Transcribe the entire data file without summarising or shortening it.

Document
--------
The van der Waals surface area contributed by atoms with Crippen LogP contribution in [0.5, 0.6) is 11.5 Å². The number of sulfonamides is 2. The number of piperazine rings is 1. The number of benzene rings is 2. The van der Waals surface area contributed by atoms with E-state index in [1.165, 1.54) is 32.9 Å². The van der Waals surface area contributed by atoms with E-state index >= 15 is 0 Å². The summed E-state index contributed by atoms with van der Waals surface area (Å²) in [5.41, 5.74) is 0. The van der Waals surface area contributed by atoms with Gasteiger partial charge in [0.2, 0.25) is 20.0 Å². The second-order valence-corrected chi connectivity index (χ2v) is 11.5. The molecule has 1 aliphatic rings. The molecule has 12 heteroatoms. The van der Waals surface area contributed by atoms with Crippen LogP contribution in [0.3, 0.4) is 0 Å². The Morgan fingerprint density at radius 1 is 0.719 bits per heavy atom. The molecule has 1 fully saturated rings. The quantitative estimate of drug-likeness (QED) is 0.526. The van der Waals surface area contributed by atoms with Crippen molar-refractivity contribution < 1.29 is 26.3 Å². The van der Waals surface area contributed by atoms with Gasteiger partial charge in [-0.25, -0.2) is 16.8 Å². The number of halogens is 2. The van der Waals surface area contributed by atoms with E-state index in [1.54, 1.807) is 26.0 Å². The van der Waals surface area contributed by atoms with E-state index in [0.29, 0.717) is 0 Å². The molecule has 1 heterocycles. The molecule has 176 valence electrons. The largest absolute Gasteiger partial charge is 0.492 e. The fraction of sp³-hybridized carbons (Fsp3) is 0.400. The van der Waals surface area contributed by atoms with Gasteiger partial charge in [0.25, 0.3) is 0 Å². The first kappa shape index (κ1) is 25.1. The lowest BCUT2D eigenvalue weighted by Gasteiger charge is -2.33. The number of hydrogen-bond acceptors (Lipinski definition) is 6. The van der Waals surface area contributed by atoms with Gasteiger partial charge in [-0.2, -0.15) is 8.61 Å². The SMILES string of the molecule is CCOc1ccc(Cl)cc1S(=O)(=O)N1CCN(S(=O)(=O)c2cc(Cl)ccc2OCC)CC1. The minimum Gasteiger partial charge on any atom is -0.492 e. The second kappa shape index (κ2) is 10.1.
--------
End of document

The van der Waals surface area contributed by atoms with Crippen LogP contribution in [0.5, 0.6) is 11.5 Å². The number of sulfonamides is 2. The number of piperazine rings is 1. The number of benzene rings is 2. The van der Waals surface area contributed by atoms with E-state index in [1.165, 1.54) is 32.9 Å². The van der Waals surface area contributed by atoms with E-state index >= 15 is 0 Å². The summed E-state index contributed by atoms with van der Waals surface area (Å²) in [5.41, 5.74) is 0. The van der Waals surface area contributed by atoms with Gasteiger partial charge in [0.2, 0.25) is 20.0 Å². The second-order valence-corrected chi connectivity index (χ2v) is 11.5. The molecule has 1 aliphatic rings. The molecule has 12 heteroatoms. The van der Waals surface area contributed by atoms with Crippen LogP contribution in [0.3, 0.4) is 0 Å². The Morgan fingerprint density at radius 1 is 0.719 bits per heavy atom. The molecule has 1 fully saturated rings. The quantitative estimate of drug-likeness (QED) is 0.526. The van der Waals surface area contributed by atoms with Crippen molar-refractivity contribution < 1.29 is 26.3 Å². The van der Waals surface area contributed by atoms with Gasteiger partial charge in [-0.25, -0.2) is 16.8 Å². The number of halogens is 2. The van der Waals surface area contributed by atoms with E-state index in [1.54, 1.807) is 26.0 Å². The van der Waals surface area contributed by atoms with E-state index in [0.29, 0.717) is 0 Å². The molecule has 1 heterocycles. The molecule has 176 valence electrons. The largest absolute Gasteiger partial charge is 0.492 e. The fraction of sp³-hybridized carbons (Fsp3) is 0.400. The van der Waals surface area contributed by atoms with Gasteiger partial charge in [0.25, 0.3) is 0 Å². The first kappa shape index (κ1) is 25.1. The lowest BCUT2D eigenvalue weighted by Gasteiger charge is -2.33. The number of hydrogen-bond acceptors (Lipinski definition) is 6. The van der Waals surface area contributed by atoms with Gasteiger partial charge in [-0.2, -0.15) is 8.61 Å². The SMILES string of the molecule is CCOc1ccc(Cl)cc1S(=O)(=O)N1CCN(S(=O)(=O)c2cc(Cl)ccc2OCC)CC1. The minimum Gasteiger partial charge on any atom is -0.492 e. The second kappa shape index (κ2) is 10.1.